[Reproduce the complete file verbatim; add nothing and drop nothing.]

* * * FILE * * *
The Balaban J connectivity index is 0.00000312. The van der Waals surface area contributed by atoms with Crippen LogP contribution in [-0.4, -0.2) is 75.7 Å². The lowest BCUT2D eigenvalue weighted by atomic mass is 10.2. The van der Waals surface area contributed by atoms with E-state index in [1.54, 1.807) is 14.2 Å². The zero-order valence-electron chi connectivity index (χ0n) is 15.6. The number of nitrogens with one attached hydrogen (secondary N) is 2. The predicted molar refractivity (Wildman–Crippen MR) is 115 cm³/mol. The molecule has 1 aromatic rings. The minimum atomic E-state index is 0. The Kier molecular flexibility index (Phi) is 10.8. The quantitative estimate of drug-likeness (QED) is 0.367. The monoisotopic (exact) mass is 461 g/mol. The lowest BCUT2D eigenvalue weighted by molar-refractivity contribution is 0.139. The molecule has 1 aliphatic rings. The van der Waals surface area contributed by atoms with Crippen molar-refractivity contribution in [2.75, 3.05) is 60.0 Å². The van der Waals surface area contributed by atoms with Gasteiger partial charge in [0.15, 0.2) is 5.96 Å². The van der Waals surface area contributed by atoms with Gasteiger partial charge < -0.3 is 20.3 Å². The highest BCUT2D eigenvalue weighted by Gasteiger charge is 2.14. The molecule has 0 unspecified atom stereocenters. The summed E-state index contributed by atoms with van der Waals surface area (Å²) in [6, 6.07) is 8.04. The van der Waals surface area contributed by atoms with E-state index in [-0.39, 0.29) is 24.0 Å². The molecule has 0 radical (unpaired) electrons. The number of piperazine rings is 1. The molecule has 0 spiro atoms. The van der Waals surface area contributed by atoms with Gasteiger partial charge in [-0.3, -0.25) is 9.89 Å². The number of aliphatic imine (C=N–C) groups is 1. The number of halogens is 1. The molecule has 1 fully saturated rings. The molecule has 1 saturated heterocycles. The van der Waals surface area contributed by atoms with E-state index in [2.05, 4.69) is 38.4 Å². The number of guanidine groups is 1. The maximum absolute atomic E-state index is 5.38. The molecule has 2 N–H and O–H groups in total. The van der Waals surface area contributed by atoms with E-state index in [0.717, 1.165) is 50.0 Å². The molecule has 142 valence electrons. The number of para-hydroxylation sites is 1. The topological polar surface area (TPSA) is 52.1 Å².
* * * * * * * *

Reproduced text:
The Balaban J connectivity index is 0.00000312. The van der Waals surface area contributed by atoms with Crippen LogP contribution in [-0.4, -0.2) is 75.7 Å². The lowest BCUT2D eigenvalue weighted by atomic mass is 10.2. The van der Waals surface area contributed by atoms with E-state index in [1.54, 1.807) is 14.2 Å². The zero-order valence-electron chi connectivity index (χ0n) is 15.6. The number of nitrogens with one attached hydrogen (secondary N) is 2. The predicted molar refractivity (Wildman–Crippen MR) is 115 cm³/mol. The molecule has 1 aromatic rings. The minimum atomic E-state index is 0. The Kier molecular flexibility index (Phi) is 10.8. The quantitative estimate of drug-likeness (QED) is 0.367. The monoisotopic (exact) mass is 461 g/mol. The lowest BCUT2D eigenvalue weighted by molar-refractivity contribution is 0.139. The molecule has 1 aliphatic rings. The van der Waals surface area contributed by atoms with Crippen molar-refractivity contribution in [2.75, 3.05) is 60.0 Å². The van der Waals surface area contributed by atoms with Gasteiger partial charge in [0.15, 0.2) is 5.96 Å². The van der Waals surface area contributed by atoms with Gasteiger partial charge < -0.3 is 20.3 Å². The highest BCUT2D eigenvalue weighted by Gasteiger charge is 2.14. The molecule has 0 unspecified atom stereocenters. The summed E-state index contributed by atoms with van der Waals surface area (Å²) in [6, 6.07) is 8.04. The van der Waals surface area contributed by atoms with E-state index in [-0.39, 0.29) is 24.0 Å². The molecule has 0 radical (unpaired) electrons. The number of piperazine rings is 1. The molecule has 0 spiro atoms. The van der Waals surface area contributed by atoms with Gasteiger partial charge in [-0.3, -0.25) is 9.89 Å². The number of aliphatic imine (C=N–C) groups is 1. The number of halogens is 1. The molecule has 1 fully saturated rings. The molecule has 1 saturated heterocycles. The van der Waals surface area contributed by atoms with E-state index in [2.05, 4.69) is 38.4 Å². The number of guanidine groups is 1. The maximum absolute atomic E-state index is 5.38. The molecule has 2 N–H and O–H groups in total. The van der Waals surface area contributed by atoms with E-state index in [0.717, 1.165) is 50.0 Å². The molecule has 142 valence electrons. The number of para-hydroxylation sites is 1. The topological polar surface area (TPSA) is 52.1 Å².